When a probate judge cleared the way for the $2 billion sale of the Clippers not only Shelly Sterling came away as a winner. Donald and Shelly’s silent partners, the federal and California governments, were also in for their share of the sale. The Internal Revenue Service and the California Franchise Tax Board will reap […]

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If your business is continuing to suffer, is there any way to get out from under what may now appear to be an unfavorable lease?

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Attorneys should be careful when entering into business transactions with friends that have also been clients, as Rule 3-300 of the Rules of Professional Conduct provides that a member of the State Bar shall not enter into a business transaction with a client unless certain requirements have been satisfied.

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In the recent case of Leek v. Cooper (2011) 194 Cal.App.4th 399, the court addressed the issue as to whether or not the sole shareholder of a corporation that was operating a car dealership could be held individually liable for age discrimination on the basis that the sole shareholder had actual control over the affairs of the business.

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Just like most marriages, the beginning of most business partnerships are filled with hope, optimism, enthusiasm and a general feeling of future success. Unfortunately, as with some marriages, problems develop over time in partnerships and a dissolution or divorce is needed.

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The Compassionate Use Act of 1996 (Prop 215) and the Medical Marijuana Program Act (Senate Bill 420) decriminalized medical marijuana use and implemented a statewide identification card system for medical marijuana users and providers under California law. Since then, scores of medical marijuana “dispensaries” began operating throughout California.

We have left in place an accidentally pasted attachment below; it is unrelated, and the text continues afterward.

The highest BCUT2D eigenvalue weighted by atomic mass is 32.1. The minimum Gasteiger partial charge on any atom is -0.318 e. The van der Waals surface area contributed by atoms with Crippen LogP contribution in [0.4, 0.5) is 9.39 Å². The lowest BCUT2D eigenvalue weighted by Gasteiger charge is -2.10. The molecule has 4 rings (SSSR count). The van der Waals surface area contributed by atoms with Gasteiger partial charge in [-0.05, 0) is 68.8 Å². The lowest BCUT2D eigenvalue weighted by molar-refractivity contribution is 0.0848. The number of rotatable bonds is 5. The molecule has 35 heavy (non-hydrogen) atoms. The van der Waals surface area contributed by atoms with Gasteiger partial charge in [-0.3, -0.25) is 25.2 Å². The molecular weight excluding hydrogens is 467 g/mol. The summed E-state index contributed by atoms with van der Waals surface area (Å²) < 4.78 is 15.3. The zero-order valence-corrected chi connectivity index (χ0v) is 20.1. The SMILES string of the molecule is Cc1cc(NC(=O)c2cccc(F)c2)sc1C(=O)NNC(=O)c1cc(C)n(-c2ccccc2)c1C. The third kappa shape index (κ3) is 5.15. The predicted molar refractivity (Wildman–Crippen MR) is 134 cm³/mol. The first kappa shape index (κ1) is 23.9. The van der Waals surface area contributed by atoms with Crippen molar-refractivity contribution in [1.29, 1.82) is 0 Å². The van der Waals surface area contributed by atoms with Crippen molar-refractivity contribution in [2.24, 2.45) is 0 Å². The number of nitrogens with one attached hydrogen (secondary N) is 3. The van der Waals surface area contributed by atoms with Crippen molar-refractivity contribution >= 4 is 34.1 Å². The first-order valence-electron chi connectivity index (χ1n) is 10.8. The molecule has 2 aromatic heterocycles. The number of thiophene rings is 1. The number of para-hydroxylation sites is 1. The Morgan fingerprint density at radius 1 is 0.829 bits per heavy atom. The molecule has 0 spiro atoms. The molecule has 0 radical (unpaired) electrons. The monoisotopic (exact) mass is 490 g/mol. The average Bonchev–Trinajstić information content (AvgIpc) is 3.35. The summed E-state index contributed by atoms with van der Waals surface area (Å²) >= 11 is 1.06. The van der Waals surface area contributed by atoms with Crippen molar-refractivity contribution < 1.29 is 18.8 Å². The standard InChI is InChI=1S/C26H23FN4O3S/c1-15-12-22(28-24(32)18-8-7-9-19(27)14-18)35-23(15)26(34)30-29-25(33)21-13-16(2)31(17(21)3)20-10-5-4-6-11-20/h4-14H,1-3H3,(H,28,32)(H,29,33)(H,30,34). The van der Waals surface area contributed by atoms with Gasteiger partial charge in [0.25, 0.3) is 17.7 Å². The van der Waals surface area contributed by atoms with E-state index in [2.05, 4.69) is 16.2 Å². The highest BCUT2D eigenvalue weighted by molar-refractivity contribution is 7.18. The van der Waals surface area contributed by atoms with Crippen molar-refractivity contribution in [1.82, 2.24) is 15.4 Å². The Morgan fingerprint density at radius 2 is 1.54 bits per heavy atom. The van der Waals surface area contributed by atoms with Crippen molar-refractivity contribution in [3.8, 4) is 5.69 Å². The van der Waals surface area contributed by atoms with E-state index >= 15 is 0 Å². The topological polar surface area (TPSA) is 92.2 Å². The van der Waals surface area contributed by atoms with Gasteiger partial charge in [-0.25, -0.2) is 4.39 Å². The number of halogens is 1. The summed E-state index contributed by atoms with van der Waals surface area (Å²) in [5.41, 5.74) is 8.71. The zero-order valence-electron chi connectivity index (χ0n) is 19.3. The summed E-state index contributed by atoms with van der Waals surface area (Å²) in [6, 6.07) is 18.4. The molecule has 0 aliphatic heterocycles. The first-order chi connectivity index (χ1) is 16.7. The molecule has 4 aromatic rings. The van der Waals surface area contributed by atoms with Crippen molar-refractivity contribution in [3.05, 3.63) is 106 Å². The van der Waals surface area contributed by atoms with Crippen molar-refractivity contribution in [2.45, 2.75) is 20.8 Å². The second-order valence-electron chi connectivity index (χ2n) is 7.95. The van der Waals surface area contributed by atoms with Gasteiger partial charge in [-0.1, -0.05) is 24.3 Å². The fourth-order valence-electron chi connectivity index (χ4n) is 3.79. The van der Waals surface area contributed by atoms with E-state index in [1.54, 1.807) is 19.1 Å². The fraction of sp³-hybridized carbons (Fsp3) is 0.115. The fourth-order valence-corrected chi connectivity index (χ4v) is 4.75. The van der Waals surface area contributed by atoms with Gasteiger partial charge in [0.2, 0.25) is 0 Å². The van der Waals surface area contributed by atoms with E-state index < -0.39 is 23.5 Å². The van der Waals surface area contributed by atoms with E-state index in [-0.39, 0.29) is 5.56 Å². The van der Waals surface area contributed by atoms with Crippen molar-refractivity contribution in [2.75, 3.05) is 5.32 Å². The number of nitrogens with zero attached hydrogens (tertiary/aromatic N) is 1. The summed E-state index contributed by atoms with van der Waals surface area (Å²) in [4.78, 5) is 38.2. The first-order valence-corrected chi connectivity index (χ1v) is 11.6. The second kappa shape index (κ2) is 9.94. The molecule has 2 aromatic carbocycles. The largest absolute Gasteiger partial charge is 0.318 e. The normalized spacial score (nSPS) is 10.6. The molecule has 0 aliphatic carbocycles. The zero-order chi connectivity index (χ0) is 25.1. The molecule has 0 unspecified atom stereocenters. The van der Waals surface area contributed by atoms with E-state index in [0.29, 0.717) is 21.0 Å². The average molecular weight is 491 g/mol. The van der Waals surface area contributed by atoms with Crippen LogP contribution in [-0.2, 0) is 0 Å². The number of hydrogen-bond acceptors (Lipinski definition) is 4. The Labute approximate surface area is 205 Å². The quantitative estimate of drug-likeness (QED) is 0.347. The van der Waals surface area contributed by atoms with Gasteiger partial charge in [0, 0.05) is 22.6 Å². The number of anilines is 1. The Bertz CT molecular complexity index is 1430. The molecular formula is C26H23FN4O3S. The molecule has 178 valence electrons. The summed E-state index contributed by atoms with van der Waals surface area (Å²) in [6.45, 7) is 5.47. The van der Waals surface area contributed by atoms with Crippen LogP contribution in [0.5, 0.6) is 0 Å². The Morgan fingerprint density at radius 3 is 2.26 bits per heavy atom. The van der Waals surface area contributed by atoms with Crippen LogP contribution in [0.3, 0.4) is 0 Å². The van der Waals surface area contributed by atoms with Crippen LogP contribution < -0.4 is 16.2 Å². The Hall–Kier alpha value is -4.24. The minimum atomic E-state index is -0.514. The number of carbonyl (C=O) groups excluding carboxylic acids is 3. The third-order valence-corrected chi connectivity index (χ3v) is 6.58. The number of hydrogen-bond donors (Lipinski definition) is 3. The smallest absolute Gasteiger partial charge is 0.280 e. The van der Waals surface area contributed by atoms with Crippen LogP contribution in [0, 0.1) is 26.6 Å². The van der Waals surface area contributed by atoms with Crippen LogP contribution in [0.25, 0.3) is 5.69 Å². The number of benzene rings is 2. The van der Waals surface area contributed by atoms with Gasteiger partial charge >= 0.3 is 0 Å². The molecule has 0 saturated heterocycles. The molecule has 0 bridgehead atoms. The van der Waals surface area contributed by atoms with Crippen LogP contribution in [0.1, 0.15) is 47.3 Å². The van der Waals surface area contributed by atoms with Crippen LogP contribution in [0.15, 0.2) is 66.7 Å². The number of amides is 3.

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As a tax attorney in California with tax season right around the corner, business owners and entrepreneurs regularly ask me which expenses can be deducted on their taxes as “business expenses” and which cannot. The basic question of whether an expense is personal or business is answered by the tax code under a three part test. […]

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California law provides broad immunity from civil liability for a social host who “furnishes alcoholic beverages to any person,” as many Californians do at their house parties. (Civil Code section 1714 (c).) However, a social host loses that immunity if he or she “sells, or causes to be sold, any alcoholic beverage, to any obviously intoxicated minor.” (Business and Professions Code section 25602.1.)

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An added pressure to businesses can be the cost of responding to a subpoena requiring the production of documents. While many assume that only parties can be subpoenaed, a third party, also known as a non-party, can be subject to this power as well.

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